The first wrong perspective is the perspective of PRIORITY. A lot of people make the mistake of placing financial success at the top of their list. You don’t even have to be rich to make this mistake. You can be poor and still have “financial success” as your number one goal. A lot of people are putting their financial success ahead of their families, their health, and their spiritual life. But money doesn’t come close to being the most valuable asset you can accumulate. Proverbs 8:10 says, “Choose my instruction rather than silver, and knowledge over pure gold. For wisdom is far more valuable than rubies. Nothing you desire can be compared with it.” Proverbs 16:16 says, “How much better to get wisdom than gold, and understanding than silver!”

God says that money isn’t the most valuable asset on this earth. In fact, his wisdom is far more valuable than any wealth that you can accumulate. In fact, if accumulating money is your top priority in life, you’ve got problems! Proverbs 30:7-9 reads:

O God, I beg two favors from you before I die. First, help me never to tell a lie. Second, give me neither poverty nor riches! Give me just enough to satisfy my needs. For if I grow rich, I may deny you and say, “Who is the LORD?” And if I am too poor, I may steal and thus insult God’s holy name.

Never ask God to make you rich! If you’re rich, it’s hard to keep your priorities straight. It’s hard when you have a lot to remember that God is more important than all the stuff that you have. Most people who win the lottery mess up their lives. Why? Because money can mess up your priorities. Accumulating money should never be your top priority.

The second wrong perspective people have about money is the perspective of SUPPLY. If you’re like me, you think that you get your money from your job. If you’re really honest about it, you think that your employer is lucky to have you, and that you’re worth every nickel that you make. Truth be told, you think that all your money comes from you. But the reality is that everything you have not only comes from God, but it is God’s. God takes care of his children, and he can give them more than they need. Proverbs 8:21 says, “Those who love me inherit wealth, for I fill their treasuries.” Did you catch that? God fills the bank accounts of those who love him. Proverbs 10:3 says, “The LORD will not let the godly starve to death, but he refuses to satisfy the craving of the wicked.” God provides for his people. He is the source of everything you have. This is such an important principle that we’re going to spend an entire message on this in two weeks, on how God supplies our needs. You need to cultivate the perspective that everything that you have is God’s, and that God will provide you with everything that you need.

The third wrong perspective people have about money is the perspective of PERMANENCE. If you have investments, you know that investments and returns are structured around the idea of risk. Safe investments usually have lower rates of return. Risky investments have higher potential rates of return, but you’re never sure if you’ll see that return. The Bible tells us that there is no such thing as a truly safe investment.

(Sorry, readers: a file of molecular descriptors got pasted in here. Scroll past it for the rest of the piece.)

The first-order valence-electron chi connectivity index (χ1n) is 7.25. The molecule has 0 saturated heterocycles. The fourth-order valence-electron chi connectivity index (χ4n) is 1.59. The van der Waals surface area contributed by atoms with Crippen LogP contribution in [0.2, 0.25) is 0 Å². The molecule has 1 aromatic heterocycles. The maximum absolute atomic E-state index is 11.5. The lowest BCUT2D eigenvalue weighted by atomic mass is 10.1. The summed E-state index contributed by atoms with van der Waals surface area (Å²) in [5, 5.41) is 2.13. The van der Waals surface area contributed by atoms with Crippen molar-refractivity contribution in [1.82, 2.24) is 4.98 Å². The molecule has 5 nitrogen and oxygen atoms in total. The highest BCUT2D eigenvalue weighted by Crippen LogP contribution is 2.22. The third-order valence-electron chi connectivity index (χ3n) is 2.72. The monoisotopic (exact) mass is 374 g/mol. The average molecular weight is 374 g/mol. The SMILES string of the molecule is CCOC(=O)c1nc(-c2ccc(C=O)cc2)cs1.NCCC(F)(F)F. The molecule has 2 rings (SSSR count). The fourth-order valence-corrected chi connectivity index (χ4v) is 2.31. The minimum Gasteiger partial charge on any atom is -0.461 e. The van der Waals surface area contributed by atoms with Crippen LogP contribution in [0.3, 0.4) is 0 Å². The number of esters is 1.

Proverbs 23:4-5 says, “Don’t weary yourself trying to get rich. Why waste your time? For riches can disappear as though they had the wings of a bird!” You can underline, “Don’t waste your time. The Message paraphrase says, “Riches disappear in the blink of an eye; wealth sprouts wings and flies off into the wild blue yonder.” Proverbs 11:18 says, “Evil people get rich for the moment, but the reward of the godly will last.”

What’s your perspective on money? I want you to give yourself a score. Rate yourself from 1 to 5. If you feel that you’re okay at this level, give yourself a 5. If you’re not doing so well, give yourself a 1. Mark yourself on your perspective toward money.

The Bible teaches a second key to avoiding financial collapse:


The second step to avoiding a financial collapse is an obvious one: complete a financial plan. Now, some of you are probably asking, “Where does the Bible say that?” Proverbs 21:5 says, “Good planning and hard work lead to prosperity, but hasty shortcuts lead to poverty.” If you want to be financially prosperous, it will require some planning on your part. You’ve got to take the step of planning your financial future.

How should you plan? This is going to be the meat and potatoes of the action steps you will need to take. I’ll give you the information, but then I’ll tell how we’re going to support you in this. THE FIRST STEP IN PLANNING IS TO INVOLVE GOD. I’ve made the mistake hundreds of times of planning without involving God. You can’t afford to complete a financial plan without involving God in the process. Proverbs 16:9 tells us, “We plan the way we want to live, but only GOD makes us able to live it” (The Message). Unless God guides you in your planning, your plan is going to be worth nothing. Your financial plan has to begin with God.

THE NEXT STEP IN DEVELOPING A FINANCIAL PLAN IS TO KEEP GOOD RECORDS. Proverbs 27:23-24 says, “Know the state of your flocks, and put your heart into caring for your herds, for riches don’t last forever, and the crown might not be secure for the next generation.” Obviously, a lot of people in that day were ranchers or shepherds. We aren’t like that today. Today, God would say, “Know the state of your stocks.” Te idea is know where your money is going, know where it’s coming from, be conscious, be aware. This is the starting point.

Do you ever find yourself saying, “I just don’t know where all my money goes!” That is a giant warning light that you are in trouble if you don’t know where all your money goes. You are not keeping good records. People say money talks. It doesn’t talk, it just sneaks away quietly. It doesn’t tell you it’s leaving either! You need to begin to keep good financial records.

What do you need to know? You need to know four things: what you own, what you owe, what you earn, and what you spend. You need to keep good records and write it down. There are computer programs today that make this incredibly easy. But you need to know the state of your flocks.